Breakfasting in sunshine

When I’m meeting the participants for breakfast they are sitting outside enjoying the sunshine at the terrace. Danhostel near the Bella Center has been so kind to host them during the days of the summit’s and is taking very good care of them.

Danhostel has been so kind to host the fashion students

Most of them are already dressed up as I arrive and asking me some questions about the opera. The nerves have started to show up – in a good way though.

Wayne Tu from London College of Fashion is excited to hear the speeches by all the prominent guests. His teacher will participate in the event as well, so he hopes she will like their presentation.

“I’m so nervous even though I’m not the one presenting our suggestions on stage. But we have worked so hard on this presentation together” Steff from London College of Fashion tells me.

At another table they are asking me where to go shopping in Copenhagen. They are clearly disappointed in the fact that tomorrow the shops are closed for the public holiday.

A last cup of coffee and we are ready to leave with the bus for the opera house and the COPENHAGEN FASHION SUMMIT!


Here they are – the 100 designers of the future!



Presentation of the next steps towards sustainable fashion

The climax of the day is the presentation by the hardworking groups. The suggested solutions regarding the 7 C’s are being revealed to some of the most powerful people in the industry. The VIP panel consisted of

Eva Kruse (Danish Fashion Institute), Giorgio Pace (V Magazine), Martin Lidegaard (Minister for Climate, Energy and Building), Marko Matysik (Vouge), Kai Margrander (Glamour), Nick Main (Deloitte), Søren Stig Nielsen (Maersk Line), Mark Hachmann (Lee & Fung Sourcing Europe Apparel)

The atmosphere is intense as the suggested solutions are being presented by one student from each group. The panel is carefully listening and sharing their perspectives with us.

The easy choice

“Buying sustainable fashion should be as easy as buying a coffee at Starbucks”.

The host Peter Ingwersen from Day Birger et Mikkelsen sums up one of the presentations. Sustainable fashion should be an easy choice for both producers as well as consumers.

After the feedback the presentations are modified and the groups are now ready with their final presentation for the Copenhagen Fashion Summit tomorrow.

“It’s difficult to boil down such complex areas into one or two punch lines, but it is a cool exercise”, a student from Milan says.


The last finger is put on tomorrow’s presentations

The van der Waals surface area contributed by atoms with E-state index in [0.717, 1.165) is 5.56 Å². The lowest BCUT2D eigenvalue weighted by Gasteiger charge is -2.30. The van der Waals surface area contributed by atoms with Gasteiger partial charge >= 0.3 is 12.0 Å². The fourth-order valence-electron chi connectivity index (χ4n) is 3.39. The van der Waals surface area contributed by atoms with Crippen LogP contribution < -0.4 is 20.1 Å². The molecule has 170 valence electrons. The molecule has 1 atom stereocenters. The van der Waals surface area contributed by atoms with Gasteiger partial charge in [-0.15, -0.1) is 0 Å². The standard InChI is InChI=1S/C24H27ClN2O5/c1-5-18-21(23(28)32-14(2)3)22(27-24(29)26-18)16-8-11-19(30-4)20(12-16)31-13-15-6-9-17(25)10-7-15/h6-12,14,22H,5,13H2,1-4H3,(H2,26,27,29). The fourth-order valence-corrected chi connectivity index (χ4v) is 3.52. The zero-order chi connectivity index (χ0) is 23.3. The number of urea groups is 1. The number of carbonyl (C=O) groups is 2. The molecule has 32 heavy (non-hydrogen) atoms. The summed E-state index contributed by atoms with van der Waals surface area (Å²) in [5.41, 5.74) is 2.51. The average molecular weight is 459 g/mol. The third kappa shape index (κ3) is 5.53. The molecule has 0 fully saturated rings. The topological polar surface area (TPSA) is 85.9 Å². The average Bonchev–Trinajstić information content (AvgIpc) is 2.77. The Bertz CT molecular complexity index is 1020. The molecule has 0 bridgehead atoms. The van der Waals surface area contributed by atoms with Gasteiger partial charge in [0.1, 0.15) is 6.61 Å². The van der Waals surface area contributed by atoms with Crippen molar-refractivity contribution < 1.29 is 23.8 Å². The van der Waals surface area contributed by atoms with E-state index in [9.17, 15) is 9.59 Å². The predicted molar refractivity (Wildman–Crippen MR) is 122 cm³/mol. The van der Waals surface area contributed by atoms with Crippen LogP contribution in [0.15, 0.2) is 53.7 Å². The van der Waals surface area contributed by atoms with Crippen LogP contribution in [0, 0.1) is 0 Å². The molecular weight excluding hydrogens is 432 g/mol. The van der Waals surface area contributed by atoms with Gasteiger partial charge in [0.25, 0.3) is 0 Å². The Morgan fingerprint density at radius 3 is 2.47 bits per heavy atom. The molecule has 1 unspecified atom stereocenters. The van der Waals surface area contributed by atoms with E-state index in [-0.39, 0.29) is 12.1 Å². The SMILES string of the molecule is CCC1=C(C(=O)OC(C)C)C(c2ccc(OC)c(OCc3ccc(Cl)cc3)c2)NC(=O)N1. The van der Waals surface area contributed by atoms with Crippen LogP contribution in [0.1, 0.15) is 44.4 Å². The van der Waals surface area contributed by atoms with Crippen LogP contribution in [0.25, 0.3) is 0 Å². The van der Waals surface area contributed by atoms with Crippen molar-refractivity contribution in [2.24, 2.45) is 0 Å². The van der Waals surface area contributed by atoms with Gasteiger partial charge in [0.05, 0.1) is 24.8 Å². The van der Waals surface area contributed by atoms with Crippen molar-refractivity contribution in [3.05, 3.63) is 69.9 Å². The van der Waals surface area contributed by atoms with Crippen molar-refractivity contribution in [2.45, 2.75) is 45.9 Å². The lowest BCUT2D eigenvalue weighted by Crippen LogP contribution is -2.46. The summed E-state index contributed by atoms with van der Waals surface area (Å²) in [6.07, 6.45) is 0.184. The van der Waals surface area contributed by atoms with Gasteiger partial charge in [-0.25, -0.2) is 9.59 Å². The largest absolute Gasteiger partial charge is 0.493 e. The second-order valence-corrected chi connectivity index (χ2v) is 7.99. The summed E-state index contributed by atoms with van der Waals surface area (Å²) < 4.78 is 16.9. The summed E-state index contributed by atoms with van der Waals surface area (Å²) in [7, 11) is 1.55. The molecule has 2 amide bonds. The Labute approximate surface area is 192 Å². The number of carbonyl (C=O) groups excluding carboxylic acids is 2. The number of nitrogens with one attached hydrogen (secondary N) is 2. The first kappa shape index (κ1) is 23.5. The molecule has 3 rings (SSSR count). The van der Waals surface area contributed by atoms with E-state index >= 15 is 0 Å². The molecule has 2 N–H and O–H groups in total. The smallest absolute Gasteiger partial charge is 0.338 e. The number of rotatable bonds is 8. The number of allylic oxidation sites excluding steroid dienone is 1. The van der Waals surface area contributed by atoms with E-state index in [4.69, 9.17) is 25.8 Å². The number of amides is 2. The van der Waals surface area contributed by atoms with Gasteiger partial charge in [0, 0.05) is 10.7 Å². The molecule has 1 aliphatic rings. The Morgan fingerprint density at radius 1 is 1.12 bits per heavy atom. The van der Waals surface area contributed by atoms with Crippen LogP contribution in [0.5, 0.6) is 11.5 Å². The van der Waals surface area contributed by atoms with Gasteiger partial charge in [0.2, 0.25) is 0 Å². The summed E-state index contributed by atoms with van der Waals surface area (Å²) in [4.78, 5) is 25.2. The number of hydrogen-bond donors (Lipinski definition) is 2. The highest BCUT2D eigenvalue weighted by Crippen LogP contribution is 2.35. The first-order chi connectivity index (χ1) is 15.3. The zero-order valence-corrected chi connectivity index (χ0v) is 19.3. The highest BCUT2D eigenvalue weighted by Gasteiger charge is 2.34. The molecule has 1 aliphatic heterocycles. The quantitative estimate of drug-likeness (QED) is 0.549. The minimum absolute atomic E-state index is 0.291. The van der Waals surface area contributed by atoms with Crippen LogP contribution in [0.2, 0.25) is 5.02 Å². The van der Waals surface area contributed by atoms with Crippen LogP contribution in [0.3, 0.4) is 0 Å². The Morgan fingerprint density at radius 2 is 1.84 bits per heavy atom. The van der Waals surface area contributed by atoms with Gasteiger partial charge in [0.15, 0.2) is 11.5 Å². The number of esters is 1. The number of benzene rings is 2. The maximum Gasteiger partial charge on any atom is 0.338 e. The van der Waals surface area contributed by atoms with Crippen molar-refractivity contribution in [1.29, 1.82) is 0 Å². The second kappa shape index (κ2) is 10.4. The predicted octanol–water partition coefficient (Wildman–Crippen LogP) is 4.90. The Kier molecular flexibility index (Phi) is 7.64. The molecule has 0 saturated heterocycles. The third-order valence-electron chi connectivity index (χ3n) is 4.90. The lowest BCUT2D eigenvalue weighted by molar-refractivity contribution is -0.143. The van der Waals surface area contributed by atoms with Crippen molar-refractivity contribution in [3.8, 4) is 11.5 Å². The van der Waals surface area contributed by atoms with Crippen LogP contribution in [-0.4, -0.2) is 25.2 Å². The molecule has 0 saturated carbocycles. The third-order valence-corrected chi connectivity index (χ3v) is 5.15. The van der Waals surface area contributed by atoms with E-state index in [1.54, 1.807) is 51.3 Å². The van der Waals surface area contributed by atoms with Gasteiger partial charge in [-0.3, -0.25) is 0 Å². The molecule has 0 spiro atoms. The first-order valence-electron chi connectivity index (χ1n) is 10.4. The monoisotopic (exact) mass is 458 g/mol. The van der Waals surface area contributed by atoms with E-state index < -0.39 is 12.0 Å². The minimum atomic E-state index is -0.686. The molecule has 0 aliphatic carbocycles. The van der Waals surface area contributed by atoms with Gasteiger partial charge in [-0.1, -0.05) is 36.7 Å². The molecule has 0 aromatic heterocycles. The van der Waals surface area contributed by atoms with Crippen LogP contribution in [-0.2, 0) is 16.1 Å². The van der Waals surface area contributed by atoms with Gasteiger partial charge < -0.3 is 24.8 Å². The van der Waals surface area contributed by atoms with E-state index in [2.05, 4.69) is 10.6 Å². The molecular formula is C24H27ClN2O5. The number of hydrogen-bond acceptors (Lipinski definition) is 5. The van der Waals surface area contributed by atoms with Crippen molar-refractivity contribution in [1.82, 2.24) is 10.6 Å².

Moving on

The Youth Fashion Summit ends at Maersk with a reception, before a bus is taking us to Christiania for dinner at Spiseloppen. It is a bus full of tired, but happy participants. Everybody agrees that dinner and a drink is the perfect next step of the day.


The Youth Fashion Summit ends with a nice reception

Getting ready for the presentation

Looking around the students work intensively on finishing their presentations. The different groups are practicing their performances. Taking their serious face expressions into consideration it looks like they all could use additional 10 minutes.

Coco Noordervliet from London College of Fashion is writing down the last part of her presentation regarding coolness. She looks confident and excited.

“The time for the workshop was fine. We have worked so focused the last couple of hours and under pressure, and I think we could keep going on and on”, she smiles.

Discussing the 7 C’s 

The next workshop is emphasizing the following 7 C’s; Consumer solutions, Cost, Communications, Convenience, Consultation, Civil society, Coolness

I’m joining the group that is discussing coolness. The group consists of 10 girls.


What is cool?

After a short brainstorm words as confidence, individualism, vintage, sexy and trend setting are written on the board as inspiration for the further discussion. Being so many different people with different cultures and ideas provides a perfect setting for the discussion.

Soon they point out that it is crucial that the clothes need to be as strong in design as any other item and at least as colourful.


Cool is unpolitical

Also not everybody likes to make political statements. Therefore the coolness is preferred to be apolitical.

“It’s better to move focus away from the political part of sustainability, because it is almost impossible to be sustainable all the way. It is better for a brand to pick out some aspects, where you show sustainability”, a girl says and the others agree.


The second workshop of the Youth Fashion Summit - the students discuss the challenges and the solutions of the 7 C's.



Grandmothers coat – perhaps redesigned

Another aspect is to tell the story of the clothes. Give the clothes an identity and think of it as “a good friend”.


Cool sustainable fashion